There’s a lot of issues on WAWG’s (the Washington Association of Wheat Growers) agenda right now that need immediate attention—preserving the lower Snake River dams, the disastrous mandatory buffer bill at the state level, keeping conservation efforts voluntary. Those issues are important, obviously, but there’s another issue that I can’t stop thinking about. It’s not new, but it’s one that I think could do irreparable damage over the long term.
As a member-based, volunteer-led organization, WAWG is dependent on the involvement of industry stakeholders. When I go to a meeting and look around, I wonder where the younger generation is. Young farmers tend to bring new ideas, energy and collaboration with their involvement. Young farmers like to see their peers being successful, and I’ve often found that they aren’t afraid to share ideas and help each other out. Back in the “old days,” farmers didn’t share their secrets of farming success. Now, there is a lot of phone calling and texting going on between the younger generation while they are on the tractor, sprayer or combine. They are helping one another while busy, and it’s great to see. Young farmers have taken the lead in this area, and it’s wonderful. I know my own sons aren’t afraid to try new things, and I welcome their ideas and dedication to making changes happen.
I think back to my younger years and why I wasn’t more involved. For me, I didn’t have the time or support. When you are young, the list of obligations is long, from off-farm work—especially when the spouse also works—to raising kids. There just isn’t a lot of extra time in a busy day. But I think getting involved in outside organizations—not necessarily just farming ones—is really important. There are so many state and national issues that could impact our lives, that if people “on the ground” don’t jump in to make their voices heard, those decisions are going to be made by people hundreds of miles removed from the situation. Besides WAWG, I’ve also been involved on our city council, the school board, our local port district and conservation district. In each of those positions, I’ve been able to contribute and feel like I was making a difference.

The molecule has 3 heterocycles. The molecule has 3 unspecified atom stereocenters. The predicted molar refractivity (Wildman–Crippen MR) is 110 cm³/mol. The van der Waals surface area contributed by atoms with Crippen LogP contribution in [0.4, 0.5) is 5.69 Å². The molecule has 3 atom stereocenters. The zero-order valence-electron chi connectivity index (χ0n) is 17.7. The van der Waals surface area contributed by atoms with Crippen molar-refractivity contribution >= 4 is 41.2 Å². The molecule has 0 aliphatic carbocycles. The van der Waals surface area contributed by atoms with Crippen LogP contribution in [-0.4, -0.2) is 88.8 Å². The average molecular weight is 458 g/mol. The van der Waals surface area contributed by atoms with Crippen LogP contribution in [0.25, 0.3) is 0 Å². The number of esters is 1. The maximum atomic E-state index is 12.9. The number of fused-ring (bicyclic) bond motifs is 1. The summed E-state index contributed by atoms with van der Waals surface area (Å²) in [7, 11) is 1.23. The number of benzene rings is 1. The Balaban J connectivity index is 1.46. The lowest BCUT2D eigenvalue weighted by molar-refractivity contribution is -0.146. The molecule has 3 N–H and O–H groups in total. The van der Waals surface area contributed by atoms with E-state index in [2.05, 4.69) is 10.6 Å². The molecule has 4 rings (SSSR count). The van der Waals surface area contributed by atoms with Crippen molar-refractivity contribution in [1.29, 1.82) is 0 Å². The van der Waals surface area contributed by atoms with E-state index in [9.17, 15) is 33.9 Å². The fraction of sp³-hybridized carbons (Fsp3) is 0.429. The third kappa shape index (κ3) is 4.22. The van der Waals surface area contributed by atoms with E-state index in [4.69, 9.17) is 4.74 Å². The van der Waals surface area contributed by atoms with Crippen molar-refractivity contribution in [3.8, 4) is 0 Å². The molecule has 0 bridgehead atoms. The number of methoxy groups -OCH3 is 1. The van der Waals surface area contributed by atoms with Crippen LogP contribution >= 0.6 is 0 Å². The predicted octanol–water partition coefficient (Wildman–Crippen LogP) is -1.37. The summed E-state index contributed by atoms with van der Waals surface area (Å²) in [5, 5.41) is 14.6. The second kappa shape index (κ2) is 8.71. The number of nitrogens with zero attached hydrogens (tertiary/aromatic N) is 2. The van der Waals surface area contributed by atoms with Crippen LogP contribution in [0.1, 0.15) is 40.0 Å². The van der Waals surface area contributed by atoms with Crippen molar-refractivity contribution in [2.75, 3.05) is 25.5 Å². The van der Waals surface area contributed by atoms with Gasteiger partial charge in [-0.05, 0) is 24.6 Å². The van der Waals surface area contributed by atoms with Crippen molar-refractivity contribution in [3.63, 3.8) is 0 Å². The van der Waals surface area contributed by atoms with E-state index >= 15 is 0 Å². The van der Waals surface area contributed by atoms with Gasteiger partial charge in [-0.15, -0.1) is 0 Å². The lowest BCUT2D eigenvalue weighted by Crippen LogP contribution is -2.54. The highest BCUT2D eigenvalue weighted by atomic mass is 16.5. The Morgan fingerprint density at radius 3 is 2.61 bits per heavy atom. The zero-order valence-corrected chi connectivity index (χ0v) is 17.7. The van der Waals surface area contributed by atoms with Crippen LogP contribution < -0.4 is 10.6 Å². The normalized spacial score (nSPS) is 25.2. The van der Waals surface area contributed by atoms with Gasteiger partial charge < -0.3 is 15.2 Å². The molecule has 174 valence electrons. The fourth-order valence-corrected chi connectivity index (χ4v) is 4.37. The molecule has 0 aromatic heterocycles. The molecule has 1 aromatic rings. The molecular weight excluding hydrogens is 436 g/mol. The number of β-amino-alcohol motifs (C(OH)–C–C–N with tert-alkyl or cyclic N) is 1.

I don’t think there are any easy answers, but I think it starts with the older generation supporting the younger one. It could be as simple as inviting them to the next WAWG meeting or starting up an email chain to discuss some issue. I think organizations can also improve the way they communicate with young farmers by finding new ways to get information out to them. This is now a tech world, and we need to be able to bring more information and speakers to farmers rather than the other way around. Podcasts are one way to share information that doesn’t take the farmer out of the field or away from their young families. My son-in-law, who is a Washington State University graduate, a member of AgForestry and an agronomist, is doing great things with podcasts right now and working on getting information out to the industry and the farmers. He is young, passionate and excited to help as many as he can.
I’d like to hear from you. Younger farmers, what’s stopping you from being involved? What can we—older farmers and/or organizations—do to encourage your participation? You can email your thoughts to email@example.com.